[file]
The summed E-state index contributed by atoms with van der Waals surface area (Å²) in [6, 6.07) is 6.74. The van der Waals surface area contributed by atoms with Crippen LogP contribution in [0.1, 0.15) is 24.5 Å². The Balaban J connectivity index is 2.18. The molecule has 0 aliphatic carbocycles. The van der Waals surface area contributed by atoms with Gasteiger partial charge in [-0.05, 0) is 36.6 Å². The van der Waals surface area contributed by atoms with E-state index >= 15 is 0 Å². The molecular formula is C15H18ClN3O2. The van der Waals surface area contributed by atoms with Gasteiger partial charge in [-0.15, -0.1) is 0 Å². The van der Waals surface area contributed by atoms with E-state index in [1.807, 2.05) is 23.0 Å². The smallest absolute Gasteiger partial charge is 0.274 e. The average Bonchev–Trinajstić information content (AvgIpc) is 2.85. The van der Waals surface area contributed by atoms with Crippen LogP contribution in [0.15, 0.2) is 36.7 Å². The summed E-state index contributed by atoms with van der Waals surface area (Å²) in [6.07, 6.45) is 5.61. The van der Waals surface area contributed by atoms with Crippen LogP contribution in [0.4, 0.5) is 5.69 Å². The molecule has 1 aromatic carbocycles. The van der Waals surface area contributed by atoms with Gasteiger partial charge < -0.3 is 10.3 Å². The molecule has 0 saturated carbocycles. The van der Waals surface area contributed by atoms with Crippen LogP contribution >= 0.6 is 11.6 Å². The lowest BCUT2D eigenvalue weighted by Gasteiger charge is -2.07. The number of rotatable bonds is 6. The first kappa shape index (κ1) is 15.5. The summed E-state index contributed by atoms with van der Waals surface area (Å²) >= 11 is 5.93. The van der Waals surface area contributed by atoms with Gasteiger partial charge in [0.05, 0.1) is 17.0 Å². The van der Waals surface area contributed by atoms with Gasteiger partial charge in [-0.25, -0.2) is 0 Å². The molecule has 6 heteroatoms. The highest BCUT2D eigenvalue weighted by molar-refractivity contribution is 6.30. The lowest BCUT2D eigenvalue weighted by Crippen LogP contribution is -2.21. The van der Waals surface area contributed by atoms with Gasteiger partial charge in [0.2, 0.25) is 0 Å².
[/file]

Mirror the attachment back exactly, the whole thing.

The summed E-state index contributed by atoms with van der Waals surface area (Å²) in [6, 6.07) is 6.74. The van der Waals surface area contributed by atoms with Crippen LogP contribution in [0.1, 0.15) is 24.5 Å². The Balaban J connectivity index is 2.18. The molecule has 0 aliphatic carbocycles. The van der Waals surface area contributed by atoms with Gasteiger partial charge in [-0.05, 0) is 36.6 Å². The van der Waals surface area contributed by atoms with E-state index >= 15 is 0 Å². The molecular formula is C15H18ClN3O2. The van der Waals surface area contributed by atoms with Gasteiger partial charge in [-0.15, -0.1) is 0 Å². The van der Waals surface area contributed by atoms with E-state index in [1.807, 2.05) is 23.0 Å². The smallest absolute Gasteiger partial charge is 0.274 e. The average Bonchev–Trinajstić information content (AvgIpc) is 2.85. The van der Waals surface area contributed by atoms with Crippen LogP contribution in [0.15, 0.2) is 36.7 Å². The summed E-state index contributed by atoms with van der Waals surface area (Å²) in [6.07, 6.45) is 5.61. The van der Waals surface area contributed by atoms with Crippen LogP contribution in [0.4, 0.5) is 5.69 Å². The molecule has 1 aromatic carbocycles. The van der Waals surface area contributed by atoms with Gasteiger partial charge < -0.3 is 10.3 Å². The molecule has 0 saturated carbocycles. The van der Waals surface area contributed by atoms with Crippen LogP contribution >= 0.6 is 11.6 Å². The lowest BCUT2D eigenvalue weighted by Gasteiger charge is -2.07. The number of rotatable bonds is 6. The first kappa shape index (κ1) is 15.5. The summed E-state index contributed by atoms with van der Waals surface area (Å²) >= 11 is 5.93. The van der Waals surface area contributed by atoms with Gasteiger partial charge in [0.05, 0.1) is 17.0 Å². The van der Waals surface area contributed by atoms with Gasteiger partial charge in [-0.25, -0.2) is 0 Å². The molecule has 6 heteroatoms. The highest BCUT2D eigenvalue weighted by molar-refractivity contribution is 6.30. The lowest BCUT2D eigenvalue weighted by Crippen LogP contribution is -2.21. The van der Waals surface area contributed by atoms with Gasteiger partial charge in [0.2, 0.25) is 0 Å².